About the Video: It plays like the story that has launched a million Bollywood silver jubilees. A train departs from the station leaving one of its passengers behind – an eight year old boy. The boy can remember his name, Suraj, but his tender age and the shock and bewilderment of being separated from his family renders his memory hazy. The only other thing he seems to remember is the name of his sister – Nili. He relies on the kindness of strangers. They feed the hungry child and take him to the nearest police station. The police refuses to file an FIR and instead sends the boy home with the family who found him.
The family welcomes a new member, a step-son. The lost child grows up working in the tea stall and the little corner music shop that the family owns. In sudden random moments of clarity his memories are lit up by the pieces of his childhood. He remembers a garden, he remembers that he was from a fisherman’s colony; he remembers the name of his mother- Mamta. His body gives away one clue – on his arm, an OM tattoo. He tells his story to friendly strangers at the tea-stall in the hope that they can put the bits of his memory together. As he gets older, he finds that he can never really fit in. There is friction between his adopted family and him. He runs away, skips Chhattisgarh for Madhya Pradesh and this time, he finds himself in a juvenile correction centre.
Life is hard but he is put through school and also earns money working at a tea stall. One of the patrons he runs across is Sarwat Naqvi, a veteran NGO worker from Chhattisgarh. It is Suraj’s Hindi, spun with peculiar Chhattisgarhi dialect, that piques Sarwat’s attention. Sarwat hears out his story but the details are too far, too few, unconnected. Years pass. Sarwat remains in touch with Suraj. Then one day, Suraj’s memory gives away another figment. A movie hall named ‘Sharda Talkies.’
Sarwat finds there are two moves halls named ‘Sharda Talkies’ – one is Bilaspur and one in Durg. But Bilaspur lacks a fisherman’s colony. Sarwat immediately heads to Durg. He meets the families that have lost their children. There are many like Suraj – lost children who are never heard from again. Families stuck in limbo awaiting a sign, some news, “is s/he alive or dead?”
Sarwat hears out their tales of loss and waiting. Then a family arrives and raises Sarwat’s hopes. The mother’s name is Mamta. Their neighbour’s daughter, with whom they were very close, was named ‘Nili’. They had lost two of three sons amidst chaos and confusion, on a fateful day at the railway station. One of them was named ‘Suraj’.
The only son who remained with the family was named ‘Sunny’. Etched indelibly into his arm was a familiar ‘OM’ tattoo.
After 15 years, against impossible odds, Suraj was reunited with his family.
Community Correspondent says: Sarwat Naqvi, IndiaUnheard Community Correspondent from Raigarh, Chhattisgarh gets emotional and ecstatic as he talks about the reunion. “I feel like I was an instrument of God’s will,” he says. “If I have ever done one good deed in my life, it is this. I feel proud of it but I am also humbled by it. Suraj is just one the thousands of children who go missing every year and are never heard from again. “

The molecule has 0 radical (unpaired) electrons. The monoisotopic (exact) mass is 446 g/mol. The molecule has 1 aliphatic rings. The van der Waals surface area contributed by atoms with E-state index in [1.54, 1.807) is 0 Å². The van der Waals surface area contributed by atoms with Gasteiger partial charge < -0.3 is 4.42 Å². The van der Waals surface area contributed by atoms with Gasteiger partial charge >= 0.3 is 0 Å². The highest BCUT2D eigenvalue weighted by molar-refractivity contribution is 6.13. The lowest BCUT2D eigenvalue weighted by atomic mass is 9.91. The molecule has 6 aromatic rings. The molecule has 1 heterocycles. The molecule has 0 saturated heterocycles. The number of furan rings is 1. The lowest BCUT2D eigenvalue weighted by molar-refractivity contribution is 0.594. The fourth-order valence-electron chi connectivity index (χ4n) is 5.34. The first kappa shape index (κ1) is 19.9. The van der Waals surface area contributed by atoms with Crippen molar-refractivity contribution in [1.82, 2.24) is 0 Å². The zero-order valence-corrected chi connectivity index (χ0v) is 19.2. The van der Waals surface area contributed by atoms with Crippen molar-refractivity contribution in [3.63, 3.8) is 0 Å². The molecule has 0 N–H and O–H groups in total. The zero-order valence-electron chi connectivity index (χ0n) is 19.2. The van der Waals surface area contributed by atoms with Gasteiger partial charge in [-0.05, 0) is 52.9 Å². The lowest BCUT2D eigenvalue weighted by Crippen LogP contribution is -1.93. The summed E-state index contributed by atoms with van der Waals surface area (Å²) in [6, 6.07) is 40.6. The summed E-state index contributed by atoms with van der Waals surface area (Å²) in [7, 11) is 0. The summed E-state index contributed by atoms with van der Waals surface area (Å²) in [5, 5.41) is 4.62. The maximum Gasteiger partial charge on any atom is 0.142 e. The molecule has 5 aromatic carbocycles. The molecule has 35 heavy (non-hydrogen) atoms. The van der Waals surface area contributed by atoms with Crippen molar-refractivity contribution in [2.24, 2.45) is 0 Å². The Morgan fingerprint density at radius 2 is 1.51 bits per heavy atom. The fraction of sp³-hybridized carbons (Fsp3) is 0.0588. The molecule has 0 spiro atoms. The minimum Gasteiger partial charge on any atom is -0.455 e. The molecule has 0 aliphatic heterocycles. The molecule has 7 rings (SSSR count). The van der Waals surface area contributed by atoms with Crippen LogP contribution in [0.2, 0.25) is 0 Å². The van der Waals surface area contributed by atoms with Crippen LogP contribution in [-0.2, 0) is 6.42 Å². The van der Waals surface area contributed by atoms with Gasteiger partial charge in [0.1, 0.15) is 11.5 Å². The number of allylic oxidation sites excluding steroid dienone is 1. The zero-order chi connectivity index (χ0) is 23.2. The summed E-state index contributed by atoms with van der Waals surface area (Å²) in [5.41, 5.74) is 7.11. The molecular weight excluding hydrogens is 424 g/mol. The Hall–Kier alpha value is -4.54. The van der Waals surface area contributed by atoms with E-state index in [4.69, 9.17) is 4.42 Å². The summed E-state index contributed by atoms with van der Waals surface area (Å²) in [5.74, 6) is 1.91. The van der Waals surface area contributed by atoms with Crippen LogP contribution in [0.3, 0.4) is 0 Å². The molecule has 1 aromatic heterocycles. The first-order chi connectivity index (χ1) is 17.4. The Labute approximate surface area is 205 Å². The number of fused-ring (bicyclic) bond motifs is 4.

“What shocks me is the demeanour of the police department. They did not even bother to make a record let alone search for the child.”
When asked how Suraj is doing these days, Sarwat brings good news. “He has finally found himself. He is well-adjusted to his new life, he is working with his brother and he’s also planning on continuing his studies. I’m personally very happy with these developments. I feel responsible for him.”
The Issue: In 2005 National Human Rights Commission (NHRC) estimated that an average 44000 children are reported missing every year. Of these, as many as 11,000 remain untraced. Missing children are a most vulnerable group and susceptible to exploitation. They end up being trafficked or trapped in bonded labour and slavery.
The present system for tracking and identifying missing children leaves much to be desired. The National Human Rights Commission has made the following suggestions
Call to Action: Missing children should become a priority issue with state and union governments and law enforcement agencies.
Every police station should have a special squad and missing person’s desk dedicated to tracing missing children. Special Juvenile Police Unit can also be used in this purpose.
Reiterate the High court decision to establish a missing children’s cell in the CBI
District administrators are responsible for keeping tabs on the number of working children in his/her district. He/she is required to make regular inspections of these spaces
All missing children cases nationally should be reported to the National Commission for Protection of Child Rights (NCPCR)
Missing children’s investigation should include the help of the Panchayat and community.
NGO’s can also assist in reporting and investigating missing children
NCRB needs to set up a system/database so that all missing children cases are available to local authorities.
Government is required to give ample support to the emergency helpline CHILDLINE 1098
It is advisable that FIRs be filed in the case of missing children.
About the Community Correspondent: Armed with a degree in law, Sarwat Naqvi stepped out from behind the cloak of invisibility he and his Shia Mulsim minority community in Chhattisgarh suffered from to lobby and advocate for the protection and advancement of human rights in marginalized communities. His video, ‘Homosexuals Seek an Identity’, on gay and lesbians in his community compelled members to form a support group. As an IndiaUnheard Community Correspondent, Sarwat is well on his way to developing a platform to voice the unseen and unheard issues of his community. Watch Sarwat’s videos here.
National Centre for Missing Children
Child Line India - Missing Children In India